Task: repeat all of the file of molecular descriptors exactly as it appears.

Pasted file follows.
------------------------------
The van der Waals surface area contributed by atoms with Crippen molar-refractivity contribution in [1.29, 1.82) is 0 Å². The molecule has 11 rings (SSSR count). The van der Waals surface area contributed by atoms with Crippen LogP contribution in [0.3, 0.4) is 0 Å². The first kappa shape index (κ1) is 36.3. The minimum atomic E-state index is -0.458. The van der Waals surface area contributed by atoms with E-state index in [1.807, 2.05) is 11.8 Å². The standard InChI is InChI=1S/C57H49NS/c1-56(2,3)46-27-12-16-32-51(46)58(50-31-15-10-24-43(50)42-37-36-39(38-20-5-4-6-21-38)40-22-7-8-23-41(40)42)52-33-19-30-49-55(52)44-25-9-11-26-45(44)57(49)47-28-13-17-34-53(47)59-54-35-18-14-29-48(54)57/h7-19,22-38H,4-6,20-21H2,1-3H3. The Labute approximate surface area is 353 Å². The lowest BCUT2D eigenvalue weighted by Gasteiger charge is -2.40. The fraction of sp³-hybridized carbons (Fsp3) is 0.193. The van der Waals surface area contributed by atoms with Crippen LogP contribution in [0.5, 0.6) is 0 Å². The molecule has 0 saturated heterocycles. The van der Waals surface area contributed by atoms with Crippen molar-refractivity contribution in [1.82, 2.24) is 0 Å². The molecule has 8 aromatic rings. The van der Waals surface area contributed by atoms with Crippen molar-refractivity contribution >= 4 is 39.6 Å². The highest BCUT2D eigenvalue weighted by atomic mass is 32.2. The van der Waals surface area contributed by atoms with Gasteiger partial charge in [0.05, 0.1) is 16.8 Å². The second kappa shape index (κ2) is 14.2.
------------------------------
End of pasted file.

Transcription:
The van der Waals surface area contributed by atoms with Crippen molar-refractivity contribution in [1.29, 1.82) is 0 Å². The molecule has 11 rings (SSSR count). The van der Waals surface area contributed by atoms with Crippen LogP contribution in [0.3, 0.4) is 0 Å². The first kappa shape index (κ1) is 36.3. The minimum atomic E-state index is -0.458. The van der Waals surface area contributed by atoms with E-state index in [1.807, 2.05) is 11.8 Å². The standard InChI is InChI=1S/C57H49NS/c1-56(2,3)46-27-12-16-32-51(46)58(50-31-15-10-24-43(50)42-37-36-39(38-20-5-4-6-21-38)40-22-7-8-23-41(40)42)52-33-19-30-49-55(52)44-25-9-11-26-45(44)57(49)47-28-13-17-34-53(47)59-54-35-18-14-29-48(54)57/h7-19,22-38H,4-6,20-21H2,1-3H3. The Labute approximate surface area is 353 Å². The lowest BCUT2D eigenvalue weighted by Gasteiger charge is -2.40. The fraction of sp³-hybridized carbons (Fsp3) is 0.193. The van der Waals surface area contributed by atoms with Crippen LogP contribution in [0.5, 0.6) is 0 Å². The molecule has 0 saturated heterocycles. The van der Waals surface area contributed by atoms with Crippen molar-refractivity contribution in [1.82, 2.24) is 0 Å². The molecule has 8 aromatic rings. The van der Waals surface area contributed by atoms with Crippen molar-refractivity contribution >= 4 is 39.6 Å². The highest BCUT2D eigenvalue weighted by atomic mass is 32.2. The van der Waals surface area contributed by atoms with Gasteiger partial charge in [0.05, 0.1) is 16.8 Å². The second kappa shape index (κ2) is 14.2.